BRADENTON -- The homeless men and women who walk along 17th Avenue West near McKechnie Field are nameless and, to most of us, almost immediately forgotten once passed by.
To Bradenton watercolor artist Ben Love, they are Bill, Manny, Humberto, Otis, Scottie and Cowboy -- real people who for six years have stopped by the 17th Avenue apartment Love shares with his wife, Jacki, and 5-year-old son, Max, long enough to get a bologna sandwich, a cup of coffee, some spare change and pose for a photo.
Love, who was homeless himself not long ago, renders those photos into watercolor paintings that seek to reveal and seal their dignity.
"Any artist can paint sea shells," the 60-year-old Bradenton native said. "I'm doing something different."
Since the couple moved into the apartment in May 2010 after being homeless on and off for five years, Love has painted more than 60 portraits of the homeless.
It's something he believes must be done.
"They are the first to help you when you need something to eat or find a place to sleep," Ben Love says of the homeless. "They were the first to help me."
A member of ArtCenter Manatee, Love has donated some of the portraits. Most, which range in price from $400 to $800, still hang unsold on the walls of his home. He doesn't seem to care too much they are with him. It's almost as if Jacki, Max and Ben are giving the homeless a foster home until they can find a forever home.
Will people want to hang the homeless in their home? Jacki Love said she doesn't see why not. She says her husband's paintings can "talk to you if you listen."
"When you look at them, you feel something," Jacki Love said. "He has so much feeling behind his paintings. Regardless of what people may think when they look at his paintings, I hear them talk."
'Painting the blues'
Many of the homeless Ben and Jacki knew when they met in 2001 are dead and buried in paupers graves. For some, their image in a few brush strokes on one of his sheets of watercolor paper is about all the proof left that they existed.
"There's a lot of the homeless in his paintings that have passed on," Jacki Love said. "And a lot of times when the homeless die, they don't do anything for them but bury them. There's no service. It's pretty sad really."
When Ben and Jacki met in 2001, they were both drug users. The drug abuse caused them to lose their home in 2005. At first they lived in a car, then a two-man tent, then a tent big enough for a blow-up bed and finally a tent with a tarp and little stove with a propane tank.
By 2010, the pair were off drugs, Jacki was pregnant with Max, Jacki had gotten a job as a supervisor at a retail store and they moved into their apartment. Jacki and Ben Love have both been sober since Jan. 16, 2010.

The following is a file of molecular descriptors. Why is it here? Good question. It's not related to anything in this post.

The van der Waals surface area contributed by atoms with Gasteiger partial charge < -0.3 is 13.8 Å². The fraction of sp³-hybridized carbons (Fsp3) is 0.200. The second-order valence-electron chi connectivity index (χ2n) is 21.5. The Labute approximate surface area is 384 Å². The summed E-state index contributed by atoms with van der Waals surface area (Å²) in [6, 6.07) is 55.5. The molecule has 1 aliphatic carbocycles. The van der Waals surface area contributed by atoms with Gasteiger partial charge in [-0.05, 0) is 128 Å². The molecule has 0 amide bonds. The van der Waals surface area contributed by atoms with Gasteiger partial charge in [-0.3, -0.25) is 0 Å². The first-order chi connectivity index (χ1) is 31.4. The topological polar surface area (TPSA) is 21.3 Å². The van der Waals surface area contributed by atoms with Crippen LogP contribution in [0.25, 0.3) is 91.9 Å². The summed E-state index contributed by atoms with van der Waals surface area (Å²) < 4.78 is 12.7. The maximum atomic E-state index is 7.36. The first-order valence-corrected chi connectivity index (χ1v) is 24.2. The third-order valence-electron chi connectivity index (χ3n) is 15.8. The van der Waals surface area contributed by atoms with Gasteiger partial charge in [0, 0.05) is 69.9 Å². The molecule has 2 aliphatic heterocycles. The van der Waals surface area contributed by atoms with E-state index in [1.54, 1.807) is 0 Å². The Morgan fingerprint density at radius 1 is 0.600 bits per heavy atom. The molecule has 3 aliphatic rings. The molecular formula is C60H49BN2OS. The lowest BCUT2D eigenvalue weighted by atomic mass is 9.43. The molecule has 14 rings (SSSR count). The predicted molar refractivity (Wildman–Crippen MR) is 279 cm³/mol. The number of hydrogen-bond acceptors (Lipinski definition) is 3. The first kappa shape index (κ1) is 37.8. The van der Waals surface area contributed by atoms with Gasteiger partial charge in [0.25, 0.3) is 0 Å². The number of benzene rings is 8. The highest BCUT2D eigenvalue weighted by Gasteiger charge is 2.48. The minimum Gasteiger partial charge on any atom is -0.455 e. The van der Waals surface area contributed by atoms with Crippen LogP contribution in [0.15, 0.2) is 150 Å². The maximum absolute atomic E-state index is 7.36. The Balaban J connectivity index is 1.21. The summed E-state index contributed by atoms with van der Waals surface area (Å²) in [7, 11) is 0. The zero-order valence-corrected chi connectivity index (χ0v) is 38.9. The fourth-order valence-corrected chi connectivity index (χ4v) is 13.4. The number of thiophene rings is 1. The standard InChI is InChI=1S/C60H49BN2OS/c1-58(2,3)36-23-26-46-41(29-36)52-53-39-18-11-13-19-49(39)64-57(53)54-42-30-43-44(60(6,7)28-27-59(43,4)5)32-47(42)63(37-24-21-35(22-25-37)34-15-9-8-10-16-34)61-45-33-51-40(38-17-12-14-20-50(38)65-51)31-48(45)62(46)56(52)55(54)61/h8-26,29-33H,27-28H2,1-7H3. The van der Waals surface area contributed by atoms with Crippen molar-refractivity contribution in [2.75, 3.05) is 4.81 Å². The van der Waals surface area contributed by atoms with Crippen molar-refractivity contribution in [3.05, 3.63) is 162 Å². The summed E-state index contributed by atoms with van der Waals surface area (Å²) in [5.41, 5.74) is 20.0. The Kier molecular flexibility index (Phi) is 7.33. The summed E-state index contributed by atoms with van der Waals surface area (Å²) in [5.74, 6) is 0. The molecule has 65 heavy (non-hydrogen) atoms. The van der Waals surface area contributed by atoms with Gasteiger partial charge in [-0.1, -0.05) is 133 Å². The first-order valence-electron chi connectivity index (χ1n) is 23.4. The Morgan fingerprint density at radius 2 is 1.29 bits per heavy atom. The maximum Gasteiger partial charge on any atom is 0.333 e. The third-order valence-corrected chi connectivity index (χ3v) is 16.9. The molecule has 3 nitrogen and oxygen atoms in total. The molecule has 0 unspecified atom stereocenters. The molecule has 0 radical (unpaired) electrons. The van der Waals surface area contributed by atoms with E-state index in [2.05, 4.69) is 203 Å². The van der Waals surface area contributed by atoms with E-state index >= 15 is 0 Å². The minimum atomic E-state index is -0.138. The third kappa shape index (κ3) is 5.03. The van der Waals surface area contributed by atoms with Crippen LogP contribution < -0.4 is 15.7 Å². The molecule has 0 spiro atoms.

"I was tired of getting high and seeing my friends die in the streets," Ben Love says. "I talked to Jacki who was pregnant and we decided when the baby was born I would take care of him at home so I could paint."
Jacki points at Scottie, a man in a wheelchair in one of her husband's paintings.
"That man in the wheelchair is now passed on," Jacki says. "So there is still a part of him here. "
Ben Love is asked how he would describe his pictures.
"A man once said to me, 'You paint the blues,'" Love said.
Losing it all to drugs
Ben Love worked for a telephone company in Tallahassee and earned $60,000 a year before he started doing drugs.
"With the addiction I lost it all -- slowly," Love said. "I was riding a girl's bike to get to work."
Returning to Bradenton in 2000 to care for his ailing parents, Love continued painting but addiction took hold.
He has a rich family history here. Love's uncle, William "Buddy" Lowe, was the first black police officer in Bradenton. Michael Lowe, Love's cousin, was the first black fireman in Bradenton. Garry Lowe was the first black police chief in Palmetto. Clarence Love, Ben's father, was the first black councilman in Bradenton.
Jacki Love is also creating her own legacy. Being clean for six years, she now inspires others with her story of overcoming addiction, including serving as a guest speaker at the Rotary Club and local churches. On a mission to give back, Jacki also volunteers every Friday and does laundry for the homeless at Turning Points where she first received assistance.
"I remember what it was like not to have clean laundry," she said.
Love's artwork can be found on his Facebook page: facebook.com/Benjamin-LLoveartist.
Richard Dymond, Herald reporter, can be reached at 941-745-7072 or contact him via Twitter@RichardDymond.